(Disclaimer 1: All percentages in the below analysis were made up completely on the spot for the sake of illustrating my example)

Darkstar one is a game that fills a unique niche in the space combat genre in that it, unlike all the space combat games of the last ten years, exists.

There has been a depressing lack of space games over the last decade, which is something that depresses me in particular because firstly its a genre I am very fond of, and secondly because the last ten years is almost my entire living memory. Darkstar one is a space sim, and it exists, so it gets a +2 circumstance bonus to the “get a good review” skill (obscure nerd joke). On the other hand, there’s not much else going for it.

One could be forgiven for assuming that, being a bold return to an abandoned genre, Darkstar one would bring something new to the playing field. This is not so. In fact, the sentence “Freelancer with joystick support and a narrative thats made out of ass” describes darkstar one so perfectly that i’m almost considering aborting my review at this point and not looking at it in further detail. But alas, marks compel that I do the right thing and give it a fair dissection.

Darkstar one is, at its core, a good game. The space combat controls well, even if the auto-aiming thing does make it a tad too easy. Now, this appears to be what the rest of the page is about. Its a fairly deep concept which has ended up using all of my words and more, but it is interesting enough from a game design perspective that I believe its warranted.

About the auto-aiming: I’m not saying that the GAME is too easy, there are always bigger battles and harder difficulty settings to take on – I’m simply saying that aiming in itself is meant to be the dividing line that if done perfectly can make an unwinnable battle winnable, and if screwed up can make the smallest threat a potential source of death. There has to be room for a fluke to bring success, or for more skill to bring success, or a skilled player compounded with a fluke to bring success. When auto-aim is in a game, it brings all players, skilled and unskilled, a lot closer to the “ceiling” of 100% accuracy. It will also be taken into account when balancing, leading to a high expectation of accuracy. While the players performance and the games expectations of the players might remain perfectly congruent, there is still far less room to EXCEED the expectations, which not only takes the fun out of it, but it means that the player can’t be met with a challenge that is greater than them and then accidentally succeed after a few tries, because that room to improve has been removed.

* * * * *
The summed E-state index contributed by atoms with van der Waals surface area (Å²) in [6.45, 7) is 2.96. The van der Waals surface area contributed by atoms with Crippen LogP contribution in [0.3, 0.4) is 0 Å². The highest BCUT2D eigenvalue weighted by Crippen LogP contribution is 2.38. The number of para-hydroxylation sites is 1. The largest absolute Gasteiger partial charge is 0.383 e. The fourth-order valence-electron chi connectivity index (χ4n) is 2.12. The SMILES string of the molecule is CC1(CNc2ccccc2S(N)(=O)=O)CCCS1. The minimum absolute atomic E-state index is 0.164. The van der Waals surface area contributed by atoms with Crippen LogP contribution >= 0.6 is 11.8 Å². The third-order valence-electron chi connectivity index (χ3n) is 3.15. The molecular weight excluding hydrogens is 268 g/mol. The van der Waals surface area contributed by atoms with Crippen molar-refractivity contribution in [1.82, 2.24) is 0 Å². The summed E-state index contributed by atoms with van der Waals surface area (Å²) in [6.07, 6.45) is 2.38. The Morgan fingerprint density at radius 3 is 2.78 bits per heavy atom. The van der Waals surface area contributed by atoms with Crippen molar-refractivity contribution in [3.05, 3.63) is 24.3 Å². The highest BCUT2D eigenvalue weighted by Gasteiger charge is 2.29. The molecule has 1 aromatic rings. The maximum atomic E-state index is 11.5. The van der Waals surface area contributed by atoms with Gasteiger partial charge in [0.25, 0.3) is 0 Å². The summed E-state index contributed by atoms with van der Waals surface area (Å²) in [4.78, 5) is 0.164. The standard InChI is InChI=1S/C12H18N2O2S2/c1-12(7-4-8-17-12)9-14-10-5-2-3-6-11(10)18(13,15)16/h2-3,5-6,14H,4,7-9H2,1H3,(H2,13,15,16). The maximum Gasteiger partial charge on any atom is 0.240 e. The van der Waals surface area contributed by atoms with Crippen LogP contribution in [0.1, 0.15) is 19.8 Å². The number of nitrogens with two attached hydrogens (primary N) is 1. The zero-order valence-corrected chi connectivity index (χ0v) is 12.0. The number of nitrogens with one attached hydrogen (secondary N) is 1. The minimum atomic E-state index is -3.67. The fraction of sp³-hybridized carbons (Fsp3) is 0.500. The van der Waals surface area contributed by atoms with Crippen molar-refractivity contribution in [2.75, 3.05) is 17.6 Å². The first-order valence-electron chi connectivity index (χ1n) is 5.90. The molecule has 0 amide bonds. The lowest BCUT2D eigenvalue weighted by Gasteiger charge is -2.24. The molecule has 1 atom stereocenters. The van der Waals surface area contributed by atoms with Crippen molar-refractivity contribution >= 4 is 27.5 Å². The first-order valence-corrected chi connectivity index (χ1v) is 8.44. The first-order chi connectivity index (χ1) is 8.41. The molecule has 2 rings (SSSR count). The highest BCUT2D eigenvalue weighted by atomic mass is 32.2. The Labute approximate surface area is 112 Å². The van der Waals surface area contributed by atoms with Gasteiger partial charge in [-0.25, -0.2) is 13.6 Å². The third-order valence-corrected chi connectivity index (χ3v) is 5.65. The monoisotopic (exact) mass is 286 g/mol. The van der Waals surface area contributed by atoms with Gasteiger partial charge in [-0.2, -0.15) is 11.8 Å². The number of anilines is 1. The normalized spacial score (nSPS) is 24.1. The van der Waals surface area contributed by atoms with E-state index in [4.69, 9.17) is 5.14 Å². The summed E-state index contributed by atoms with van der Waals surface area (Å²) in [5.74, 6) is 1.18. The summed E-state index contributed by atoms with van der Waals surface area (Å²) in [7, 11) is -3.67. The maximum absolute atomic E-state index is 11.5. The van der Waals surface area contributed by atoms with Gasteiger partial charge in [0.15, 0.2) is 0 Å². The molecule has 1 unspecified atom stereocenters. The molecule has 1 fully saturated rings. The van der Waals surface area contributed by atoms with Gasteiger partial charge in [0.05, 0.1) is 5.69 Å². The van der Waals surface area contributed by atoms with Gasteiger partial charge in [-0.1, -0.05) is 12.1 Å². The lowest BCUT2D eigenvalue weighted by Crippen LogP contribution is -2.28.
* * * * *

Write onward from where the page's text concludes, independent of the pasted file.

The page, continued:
This stops just being “an interesting game design concern” and starts being “a crippling error” when you consider the case of the exceptionally skilled player. With auto-aim enabled the skilled player will probably be able to achieve 75% accuracy, and if they get stuck when playing on hard, even 100% accuracy might not save them; 100% accuracy is only a 1/3 increase after all, and for it to be a challenge for our example player, it has to be difficult at 75% accuracy.

The darkstar one team may have been trying to soften the learning curve by including aiming assistance, but in doing so, they have turned aiming into a mini-game that cannot be won, only lost. There is no “Hurrah, I am a skilled player!” when you score several consecutive hits, only a “Damn, i suck” when you MISS several consecutive hits.

I’ve sorely exceeded my word limit so let me close by saying this:

One must ensure that there is adequate room for extra skill, flukes, and flukes by people with extra skill to happen. There is satisfaction in the crunch of a successful hit when a game has made playing it difficult. There is no satisfaction in the slow ticking down of hit points where a game has made playing it easy.

Finally, if you still think that “how difficult a game is to win”, and “how difficult a game is to play” are the same thing, you have completely misunderstood every word of this analysis and should probably ask somebody to explain it to you, so that I don’t lose marks.

(Disclaimer 2: I wanted to email one of the tutors about the fact i’ve exceeded the word limit here, but theres no contact details on QUT blackboard, so looks like they’re going to have to live with it)